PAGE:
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Hanukkah and Thanksgiving Share Theme

thanksgivinukkah

We have enough trouble spelling Hanukkah-Chanukah, only to throw in another word scrambler Thanksgivukkah because the Jewish and secular calendars converge this year.  In the Hebrew calendar, which follows the sun and the moon, the festival of lights starts on the date of 25 Kislev, which officially starts at sunset before Thanksgiving.  On the Gregorian calendar, Thanksgiving sits on the fourth Thursday in November. The last time the two holidays coincided was 1888, 25 years after President Abraham Lincoln declared Thanksgiving a holiday. This historical moment won’t happen again for another 77,798 years, so we might as well embrace the hybrid holiday by topping sweet potato latkes with cranberry applesauce and brining our turkey with Manischewitz.

It gets a little confusing, but at Thanksgiving feast you’ll light two candles on your menurkey, and your smorgasbord will blend the best of both traditions, although I’m not sure I can stomach pumpkin Sufganiot. Fortunately, a mashup of culinary concoctions can be found in one of my favorite foodie websites.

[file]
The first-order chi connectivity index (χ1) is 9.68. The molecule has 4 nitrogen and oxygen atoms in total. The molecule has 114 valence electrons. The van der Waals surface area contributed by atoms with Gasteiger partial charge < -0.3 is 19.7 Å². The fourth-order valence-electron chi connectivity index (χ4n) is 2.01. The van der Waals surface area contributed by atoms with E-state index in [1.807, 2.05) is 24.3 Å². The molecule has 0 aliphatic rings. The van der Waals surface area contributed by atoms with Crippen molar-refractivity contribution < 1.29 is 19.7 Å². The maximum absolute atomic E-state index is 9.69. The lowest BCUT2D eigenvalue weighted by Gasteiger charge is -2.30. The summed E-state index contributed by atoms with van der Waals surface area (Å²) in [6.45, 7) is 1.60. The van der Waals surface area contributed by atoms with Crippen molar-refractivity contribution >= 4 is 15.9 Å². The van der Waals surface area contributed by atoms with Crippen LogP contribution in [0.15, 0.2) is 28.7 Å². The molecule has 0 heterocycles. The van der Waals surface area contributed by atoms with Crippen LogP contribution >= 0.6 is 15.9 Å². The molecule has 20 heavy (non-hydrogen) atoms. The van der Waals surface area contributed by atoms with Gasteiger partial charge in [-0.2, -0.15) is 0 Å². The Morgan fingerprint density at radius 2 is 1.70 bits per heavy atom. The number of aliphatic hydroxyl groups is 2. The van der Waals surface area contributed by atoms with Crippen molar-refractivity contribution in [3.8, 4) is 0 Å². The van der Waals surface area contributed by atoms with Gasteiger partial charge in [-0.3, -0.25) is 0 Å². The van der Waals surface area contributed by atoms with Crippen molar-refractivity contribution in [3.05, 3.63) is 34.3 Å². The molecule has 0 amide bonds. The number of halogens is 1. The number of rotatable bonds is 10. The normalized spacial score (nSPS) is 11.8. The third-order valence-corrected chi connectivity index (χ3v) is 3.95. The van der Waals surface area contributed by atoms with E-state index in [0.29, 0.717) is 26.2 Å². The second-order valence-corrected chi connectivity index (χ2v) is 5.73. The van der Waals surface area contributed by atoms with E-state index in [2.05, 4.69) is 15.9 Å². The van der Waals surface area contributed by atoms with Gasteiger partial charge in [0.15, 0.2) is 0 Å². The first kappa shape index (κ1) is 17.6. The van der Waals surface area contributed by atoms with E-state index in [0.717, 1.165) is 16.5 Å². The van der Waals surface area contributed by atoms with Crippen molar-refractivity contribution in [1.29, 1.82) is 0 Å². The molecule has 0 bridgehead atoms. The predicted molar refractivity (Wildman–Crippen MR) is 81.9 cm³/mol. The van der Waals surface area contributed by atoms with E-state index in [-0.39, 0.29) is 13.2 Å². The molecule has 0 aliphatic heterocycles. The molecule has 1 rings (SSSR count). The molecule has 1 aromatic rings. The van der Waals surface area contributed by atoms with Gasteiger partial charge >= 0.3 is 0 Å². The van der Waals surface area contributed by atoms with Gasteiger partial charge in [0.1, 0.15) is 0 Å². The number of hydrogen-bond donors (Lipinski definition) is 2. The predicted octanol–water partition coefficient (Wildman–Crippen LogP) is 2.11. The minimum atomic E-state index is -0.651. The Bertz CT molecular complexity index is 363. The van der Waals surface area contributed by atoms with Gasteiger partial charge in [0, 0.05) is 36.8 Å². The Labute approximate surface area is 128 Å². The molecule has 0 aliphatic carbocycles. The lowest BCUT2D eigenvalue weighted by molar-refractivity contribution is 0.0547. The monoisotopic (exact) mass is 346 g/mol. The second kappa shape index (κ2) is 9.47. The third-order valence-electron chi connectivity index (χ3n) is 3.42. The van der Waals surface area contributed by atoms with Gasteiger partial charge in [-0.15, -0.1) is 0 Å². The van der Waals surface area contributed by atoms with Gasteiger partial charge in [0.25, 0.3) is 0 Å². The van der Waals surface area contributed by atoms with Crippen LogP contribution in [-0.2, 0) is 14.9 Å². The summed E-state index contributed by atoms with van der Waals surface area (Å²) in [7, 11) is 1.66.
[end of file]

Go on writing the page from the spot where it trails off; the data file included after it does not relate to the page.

Actually, Hanukkah and Thanksgiving have more in common than any other holidays, and the significance goes beyond what’s on our plates.

Both the Maccabees and the Pilgrims escaped religious persecution for freedom in a new land, which can spark a juicy conversation at the table besides the extended hours of Black Friday. Think about it. The Pilgrims sought religious freedom in the New World, and the ancient Jews triumphed over Syrian-Greeks who banned the practice of Judaism.

Obviously, Jews and Americans have a history of oppression, and their arduous journeys teach us powerful lessons that are as relevant today as ever. Most of all, we thank God for miracles and our bounty of blessings.

So, the religious symbolism of Thanksgivukkah makes a lot more sense than “Chrismukkah,” which happens when Hanukkah occurs closer to Christmas in December and one really has nothing to do with the other.

Giving thanks is the theme for every Jewish holiday year round, and Thanksgivukkah is no exception.

And in case you’re wondering how to rhyme with Thanksgivukkah, click HERE for hysterical holiday tune.